Notes on the First Person
By April Bernard on 8.21.09
Those of us who live within the poetry of past centuries, as well of course as within the poetry of today, are bemused by the current confusion surrounding the first person “I” in poems. From Sappho’s lyrics to the sonnets of Shakespeare, to the odes of Keats and the quatrains of Hardy, the looseness and the elusiveness of the first person has been a hallmark of the lyric from its Western beginnings. When Shakespeare writes, “That time of year thou mayst in me behold, / When yellow leaves, or none, of few, do hang,” he is writing of himself and not writing of himself.
For one thing, he wasn’t, even by Elizabethan standards, old when he wrote those lines. Insofar as they were “from” Shakespeare “to” his beloved, he was playing a game of pretending to be old for the sake of the poem, for the sake of their love-game, and no doubt for the sake of posterity, for whom he was “really” writing the poem about aging. In other words, Shakespeare writes his sonnet with the full freedom of fiction—drawing on the personal but not bound to it. When, a couple of centuries later, Wordworth writes an “autobiography in verse” in his Prelude, he does so in the full knowledge that he can have it both ways; that he can use his own life as an exemplary (or less-than-exemplary) tale, in the manner of Rousseau, but also be utterly free to invent and embellish.
Photo by DerekNeuland on Flickr
It was not until the “confessional” poetry of the nineteen fifties and sixties—a term of derogation not embraced by its writers, by the way—that American and some English poets tried to break through the fictive veil of poetry, as best they could, to tell the “truth,” of their experiences. Usually this meant saying the kinds of things that people might tell their best friend or priest but usually not the wide world—love troubles, drug and drink troubles, suicide troubles, family secrets. Never mind that, of course, one could never be sure that what one was being told was the “truth”—and a host of biographical studies of Lowell, Plath, Sexton, Wright, et alia have been devoted to, among other things, filling in the “facts” around the confessional poems. What was important was the poet wanted his or her readers to take this as fact, and to respond accordingly.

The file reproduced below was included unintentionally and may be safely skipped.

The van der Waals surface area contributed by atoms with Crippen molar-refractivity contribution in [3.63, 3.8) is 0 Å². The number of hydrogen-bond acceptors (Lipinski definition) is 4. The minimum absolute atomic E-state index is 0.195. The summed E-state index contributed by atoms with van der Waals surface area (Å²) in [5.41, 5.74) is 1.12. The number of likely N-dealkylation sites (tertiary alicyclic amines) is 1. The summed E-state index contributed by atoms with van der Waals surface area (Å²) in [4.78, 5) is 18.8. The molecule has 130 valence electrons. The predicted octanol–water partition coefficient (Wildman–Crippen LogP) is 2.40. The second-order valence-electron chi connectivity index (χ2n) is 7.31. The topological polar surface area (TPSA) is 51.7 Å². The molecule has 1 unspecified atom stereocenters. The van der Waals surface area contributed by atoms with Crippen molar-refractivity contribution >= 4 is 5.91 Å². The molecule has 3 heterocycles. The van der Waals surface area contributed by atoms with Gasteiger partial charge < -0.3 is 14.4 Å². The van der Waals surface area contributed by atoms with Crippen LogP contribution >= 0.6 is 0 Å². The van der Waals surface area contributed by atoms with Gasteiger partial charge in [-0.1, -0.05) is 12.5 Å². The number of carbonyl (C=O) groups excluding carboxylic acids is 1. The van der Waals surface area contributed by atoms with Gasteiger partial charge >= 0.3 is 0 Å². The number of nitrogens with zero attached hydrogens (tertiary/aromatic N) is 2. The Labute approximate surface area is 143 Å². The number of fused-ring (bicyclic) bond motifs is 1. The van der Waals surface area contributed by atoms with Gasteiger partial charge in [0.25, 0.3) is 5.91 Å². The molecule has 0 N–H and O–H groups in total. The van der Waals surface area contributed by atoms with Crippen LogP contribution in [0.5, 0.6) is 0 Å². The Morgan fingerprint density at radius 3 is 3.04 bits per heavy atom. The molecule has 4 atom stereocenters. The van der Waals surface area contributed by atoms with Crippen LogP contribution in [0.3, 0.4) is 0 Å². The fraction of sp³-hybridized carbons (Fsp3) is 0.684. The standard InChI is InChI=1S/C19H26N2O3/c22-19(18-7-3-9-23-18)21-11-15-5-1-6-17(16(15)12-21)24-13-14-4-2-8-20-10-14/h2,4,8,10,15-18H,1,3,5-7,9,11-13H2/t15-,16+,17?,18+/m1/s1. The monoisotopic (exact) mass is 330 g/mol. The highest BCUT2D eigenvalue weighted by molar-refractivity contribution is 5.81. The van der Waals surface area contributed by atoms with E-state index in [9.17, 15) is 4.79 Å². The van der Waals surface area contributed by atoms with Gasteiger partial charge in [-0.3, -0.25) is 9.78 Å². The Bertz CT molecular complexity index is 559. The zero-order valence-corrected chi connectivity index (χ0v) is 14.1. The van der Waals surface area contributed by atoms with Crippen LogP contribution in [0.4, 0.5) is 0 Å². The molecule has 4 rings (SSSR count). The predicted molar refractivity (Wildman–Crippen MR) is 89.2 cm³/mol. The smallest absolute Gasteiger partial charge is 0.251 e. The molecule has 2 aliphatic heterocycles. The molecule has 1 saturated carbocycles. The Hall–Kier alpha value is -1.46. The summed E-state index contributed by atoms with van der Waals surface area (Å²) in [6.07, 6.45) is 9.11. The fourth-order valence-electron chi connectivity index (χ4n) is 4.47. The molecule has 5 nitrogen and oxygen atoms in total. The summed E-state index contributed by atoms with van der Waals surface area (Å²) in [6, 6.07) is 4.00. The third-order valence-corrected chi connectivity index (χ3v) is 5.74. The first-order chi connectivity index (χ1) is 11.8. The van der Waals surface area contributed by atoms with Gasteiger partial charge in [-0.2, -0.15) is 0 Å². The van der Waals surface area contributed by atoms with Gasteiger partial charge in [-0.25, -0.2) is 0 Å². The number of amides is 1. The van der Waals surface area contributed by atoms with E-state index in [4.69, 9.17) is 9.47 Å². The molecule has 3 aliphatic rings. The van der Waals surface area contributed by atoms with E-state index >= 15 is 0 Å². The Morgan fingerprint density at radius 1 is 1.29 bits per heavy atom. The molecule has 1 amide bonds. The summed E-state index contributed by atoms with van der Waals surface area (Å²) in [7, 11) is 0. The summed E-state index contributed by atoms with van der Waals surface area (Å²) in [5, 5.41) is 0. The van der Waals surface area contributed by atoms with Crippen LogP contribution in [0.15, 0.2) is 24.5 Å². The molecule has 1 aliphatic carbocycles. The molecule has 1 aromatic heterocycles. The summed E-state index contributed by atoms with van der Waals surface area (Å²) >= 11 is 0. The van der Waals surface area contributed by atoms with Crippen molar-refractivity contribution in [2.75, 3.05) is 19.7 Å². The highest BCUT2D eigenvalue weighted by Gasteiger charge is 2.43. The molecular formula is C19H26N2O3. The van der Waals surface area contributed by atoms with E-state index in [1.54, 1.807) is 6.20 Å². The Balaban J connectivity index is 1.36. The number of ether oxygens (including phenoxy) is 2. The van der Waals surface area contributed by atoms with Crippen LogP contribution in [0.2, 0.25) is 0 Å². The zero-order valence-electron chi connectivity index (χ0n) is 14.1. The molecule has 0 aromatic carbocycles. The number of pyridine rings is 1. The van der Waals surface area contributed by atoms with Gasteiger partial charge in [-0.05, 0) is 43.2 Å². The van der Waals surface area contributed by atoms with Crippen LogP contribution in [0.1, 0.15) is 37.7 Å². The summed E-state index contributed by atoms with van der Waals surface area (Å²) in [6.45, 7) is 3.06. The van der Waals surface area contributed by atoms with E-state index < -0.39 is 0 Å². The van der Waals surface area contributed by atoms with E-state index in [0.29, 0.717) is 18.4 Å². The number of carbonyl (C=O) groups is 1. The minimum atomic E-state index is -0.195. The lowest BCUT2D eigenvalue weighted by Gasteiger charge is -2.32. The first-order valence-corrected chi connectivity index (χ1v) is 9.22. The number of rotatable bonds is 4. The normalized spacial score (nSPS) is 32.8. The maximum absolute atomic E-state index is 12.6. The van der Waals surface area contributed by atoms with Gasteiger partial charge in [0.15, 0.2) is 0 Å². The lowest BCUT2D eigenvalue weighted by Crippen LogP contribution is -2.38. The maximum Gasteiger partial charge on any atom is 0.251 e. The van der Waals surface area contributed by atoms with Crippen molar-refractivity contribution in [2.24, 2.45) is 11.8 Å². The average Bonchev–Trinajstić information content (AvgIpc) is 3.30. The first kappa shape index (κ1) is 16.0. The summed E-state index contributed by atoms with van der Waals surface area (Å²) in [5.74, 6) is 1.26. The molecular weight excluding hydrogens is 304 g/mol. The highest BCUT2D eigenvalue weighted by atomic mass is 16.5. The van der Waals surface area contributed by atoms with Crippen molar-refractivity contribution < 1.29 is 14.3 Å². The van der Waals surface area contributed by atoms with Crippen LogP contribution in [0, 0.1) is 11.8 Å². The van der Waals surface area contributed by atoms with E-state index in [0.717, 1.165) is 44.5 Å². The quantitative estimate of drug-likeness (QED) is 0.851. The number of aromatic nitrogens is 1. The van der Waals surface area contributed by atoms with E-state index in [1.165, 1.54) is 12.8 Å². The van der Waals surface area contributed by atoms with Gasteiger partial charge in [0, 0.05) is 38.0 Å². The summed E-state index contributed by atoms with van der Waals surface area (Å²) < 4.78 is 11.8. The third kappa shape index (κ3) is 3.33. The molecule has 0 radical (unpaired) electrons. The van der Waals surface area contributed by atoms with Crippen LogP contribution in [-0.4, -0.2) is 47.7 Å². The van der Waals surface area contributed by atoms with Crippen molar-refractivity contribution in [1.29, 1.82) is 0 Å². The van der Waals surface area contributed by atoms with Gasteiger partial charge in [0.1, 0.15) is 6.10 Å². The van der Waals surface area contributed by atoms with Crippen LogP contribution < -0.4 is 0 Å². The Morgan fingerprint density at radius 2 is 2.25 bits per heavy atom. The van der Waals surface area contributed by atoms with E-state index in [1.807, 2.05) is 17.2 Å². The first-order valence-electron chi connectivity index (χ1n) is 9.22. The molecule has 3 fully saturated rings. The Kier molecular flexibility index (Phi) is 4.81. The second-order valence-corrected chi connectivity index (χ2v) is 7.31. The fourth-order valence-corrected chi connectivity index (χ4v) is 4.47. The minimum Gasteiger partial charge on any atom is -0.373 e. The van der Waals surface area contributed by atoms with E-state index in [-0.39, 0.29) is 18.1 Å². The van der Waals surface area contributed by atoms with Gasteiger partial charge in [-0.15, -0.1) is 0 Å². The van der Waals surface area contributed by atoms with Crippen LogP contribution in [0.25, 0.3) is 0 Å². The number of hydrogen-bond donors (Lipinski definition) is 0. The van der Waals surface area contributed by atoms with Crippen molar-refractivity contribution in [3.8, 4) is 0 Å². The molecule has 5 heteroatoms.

Crucially, this was not the case with all poetry of this period. When one reads Elizabeth Bishop, James Merrill, Frank O’Hara, Richard Wilbur, John Ashbery, and a host of other important poets of the second half of the 20th century, one is reading work that, though obviously in various ways affected by the confessional mode, retained that long-abiding balance, that distance of the speaker from the person of the Poet, him- or herself.
The startling rise of the poetry reading as a common public form around this time no doubt contributed to the dismaying sense that all poetry must be, now and hereafter, confessional. We read accounts of Anne Sexton, fronting a band that was billed as “Her Kind” and performing her poems like a mesmerizing rock star. And one need have no quarrel with Sexton’s posing; nor that its more contemporary form, the poetry slam, continues that mode. But it is not for everyone.